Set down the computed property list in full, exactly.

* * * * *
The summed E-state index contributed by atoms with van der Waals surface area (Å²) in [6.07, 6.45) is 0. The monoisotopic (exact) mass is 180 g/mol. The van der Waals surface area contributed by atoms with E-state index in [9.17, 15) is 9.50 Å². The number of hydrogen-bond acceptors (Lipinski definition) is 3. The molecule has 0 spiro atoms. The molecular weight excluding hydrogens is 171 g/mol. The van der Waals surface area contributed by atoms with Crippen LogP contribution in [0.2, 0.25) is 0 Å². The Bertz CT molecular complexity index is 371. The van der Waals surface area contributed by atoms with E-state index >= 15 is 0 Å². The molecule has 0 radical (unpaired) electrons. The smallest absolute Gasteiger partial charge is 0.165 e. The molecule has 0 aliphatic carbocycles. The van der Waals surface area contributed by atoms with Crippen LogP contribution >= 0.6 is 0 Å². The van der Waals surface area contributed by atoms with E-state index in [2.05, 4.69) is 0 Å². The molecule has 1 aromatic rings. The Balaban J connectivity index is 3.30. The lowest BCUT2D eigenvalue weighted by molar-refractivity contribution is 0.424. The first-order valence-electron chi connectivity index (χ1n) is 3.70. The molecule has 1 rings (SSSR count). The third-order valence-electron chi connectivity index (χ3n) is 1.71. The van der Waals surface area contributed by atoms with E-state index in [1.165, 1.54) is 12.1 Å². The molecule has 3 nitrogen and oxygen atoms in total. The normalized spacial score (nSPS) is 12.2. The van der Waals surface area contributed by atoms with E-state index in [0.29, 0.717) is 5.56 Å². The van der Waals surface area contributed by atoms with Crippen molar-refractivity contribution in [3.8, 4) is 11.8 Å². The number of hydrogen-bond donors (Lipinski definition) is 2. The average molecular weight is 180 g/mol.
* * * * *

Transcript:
The summed E-state index contributed by atoms with van der Waals surface area (Å²) in [6.07, 6.45) is 0. The monoisotopic (exact) mass is 180 g/mol. The van der Waals surface area contributed by atoms with E-state index in [9.17, 15) is 9.50 Å². The number of hydrogen-bond acceptors (Lipinski definition) is 3. The molecule has 0 spiro atoms. The molecular weight excluding hydrogens is 171 g/mol. The van der Waals surface area contributed by atoms with Crippen LogP contribution in [0.2, 0.25) is 0 Å². The Bertz CT molecular complexity index is 371. The van der Waals surface area contributed by atoms with E-state index >= 15 is 0 Å². The molecule has 0 radical (unpaired) electrons. The smallest absolute Gasteiger partial charge is 0.165 e. The molecule has 0 aliphatic carbocycles. The van der Waals surface area contributed by atoms with Crippen LogP contribution >= 0.6 is 0 Å². The van der Waals surface area contributed by atoms with E-state index in [2.05, 4.69) is 0 Å². The molecule has 1 aromatic rings. The Balaban J connectivity index is 3.30. The lowest BCUT2D eigenvalue weighted by molar-refractivity contribution is 0.424. The first-order valence-electron chi connectivity index (χ1n) is 3.70. The molecule has 1 rings (SSSR count). The third-order valence-electron chi connectivity index (χ3n) is 1.71. The van der Waals surface area contributed by atoms with E-state index in [1.165, 1.54) is 12.1 Å². The molecule has 3 nitrogen and oxygen atoms in total. The normalized spacial score (nSPS) is 12.2. The van der Waals surface area contributed by atoms with E-state index in [0.29, 0.717) is 5.56 Å². The van der Waals surface area contributed by atoms with Crippen molar-refractivity contribution in [3.8, 4) is 11.8 Å². The number of hydrogen-bond donors (Lipinski definition) is 2. The average molecular weight is 180 g/mol.